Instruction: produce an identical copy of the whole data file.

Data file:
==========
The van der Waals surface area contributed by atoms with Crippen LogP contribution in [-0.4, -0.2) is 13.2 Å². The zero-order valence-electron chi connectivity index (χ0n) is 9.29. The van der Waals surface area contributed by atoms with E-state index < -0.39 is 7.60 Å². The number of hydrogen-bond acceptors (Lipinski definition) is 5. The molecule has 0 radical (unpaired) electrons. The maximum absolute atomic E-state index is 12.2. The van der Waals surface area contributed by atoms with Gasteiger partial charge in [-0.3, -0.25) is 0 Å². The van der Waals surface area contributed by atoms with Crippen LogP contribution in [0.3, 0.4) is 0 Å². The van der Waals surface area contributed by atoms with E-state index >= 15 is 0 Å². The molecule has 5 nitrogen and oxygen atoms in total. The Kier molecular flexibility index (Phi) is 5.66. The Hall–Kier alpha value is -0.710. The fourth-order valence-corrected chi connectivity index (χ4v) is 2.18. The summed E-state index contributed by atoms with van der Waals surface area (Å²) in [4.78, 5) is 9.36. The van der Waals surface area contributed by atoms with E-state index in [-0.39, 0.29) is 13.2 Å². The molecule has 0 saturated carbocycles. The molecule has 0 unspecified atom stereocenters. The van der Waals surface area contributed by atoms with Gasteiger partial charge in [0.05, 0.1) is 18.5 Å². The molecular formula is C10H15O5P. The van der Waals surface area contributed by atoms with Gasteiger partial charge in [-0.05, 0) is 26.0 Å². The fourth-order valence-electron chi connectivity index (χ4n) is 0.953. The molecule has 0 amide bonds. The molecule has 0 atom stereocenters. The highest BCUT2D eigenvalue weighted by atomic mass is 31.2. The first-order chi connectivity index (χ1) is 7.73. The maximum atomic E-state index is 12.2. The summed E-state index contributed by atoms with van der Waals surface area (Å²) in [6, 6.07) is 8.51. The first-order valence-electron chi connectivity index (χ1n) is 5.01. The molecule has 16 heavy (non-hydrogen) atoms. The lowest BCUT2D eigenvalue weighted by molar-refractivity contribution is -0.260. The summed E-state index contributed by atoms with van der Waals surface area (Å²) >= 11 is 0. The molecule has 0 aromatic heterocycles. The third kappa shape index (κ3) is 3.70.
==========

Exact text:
The van der Waals surface area contributed by atoms with Crippen LogP contribution in [-0.4, -0.2) is 13.2 Å². The zero-order valence-electron chi connectivity index (χ0n) is 9.29. The van der Waals surface area contributed by atoms with E-state index < -0.39 is 7.60 Å². The number of hydrogen-bond acceptors (Lipinski definition) is 5. The molecule has 0 radical (unpaired) electrons. The maximum absolute atomic E-state index is 12.2. The van der Waals surface area contributed by atoms with Gasteiger partial charge in [-0.3, -0.25) is 0 Å². The van der Waals surface area contributed by atoms with Crippen LogP contribution in [0.3, 0.4) is 0 Å². The van der Waals surface area contributed by atoms with E-state index >= 15 is 0 Å². The molecule has 5 nitrogen and oxygen atoms in total. The Kier molecular flexibility index (Phi) is 5.66. The Hall–Kier alpha value is -0.710. The fourth-order valence-corrected chi connectivity index (χ4v) is 2.18. The summed E-state index contributed by atoms with van der Waals surface area (Å²) in [4.78, 5) is 9.36. The van der Waals surface area contributed by atoms with E-state index in [-0.39, 0.29) is 13.2 Å². The molecule has 0 saturated carbocycles. The molecule has 0 unspecified atom stereocenters. The van der Waals surface area contributed by atoms with Gasteiger partial charge in [0.05, 0.1) is 18.5 Å². The molecular formula is C10H15O5P. The van der Waals surface area contributed by atoms with Gasteiger partial charge in [-0.05, 0) is 26.0 Å². The fourth-order valence-electron chi connectivity index (χ4n) is 0.953. The molecule has 0 amide bonds. The molecule has 0 atom stereocenters. The highest BCUT2D eigenvalue weighted by atomic mass is 31.2. The first-order chi connectivity index (χ1) is 7.73. The maximum atomic E-state index is 12.2. The summed E-state index contributed by atoms with van der Waals surface area (Å²) in [6, 6.07) is 8.51. The first-order valence-electron chi connectivity index (χ1n) is 5.01. The molecule has 16 heavy (non-hydrogen) atoms. The lowest BCUT2D eigenvalue weighted by molar-refractivity contribution is -0.260. The summed E-state index contributed by atoms with van der Waals surface area (Å²) >= 11 is 0. The molecule has 0 aromatic heterocycles. The third kappa shape index (κ3) is 3.70.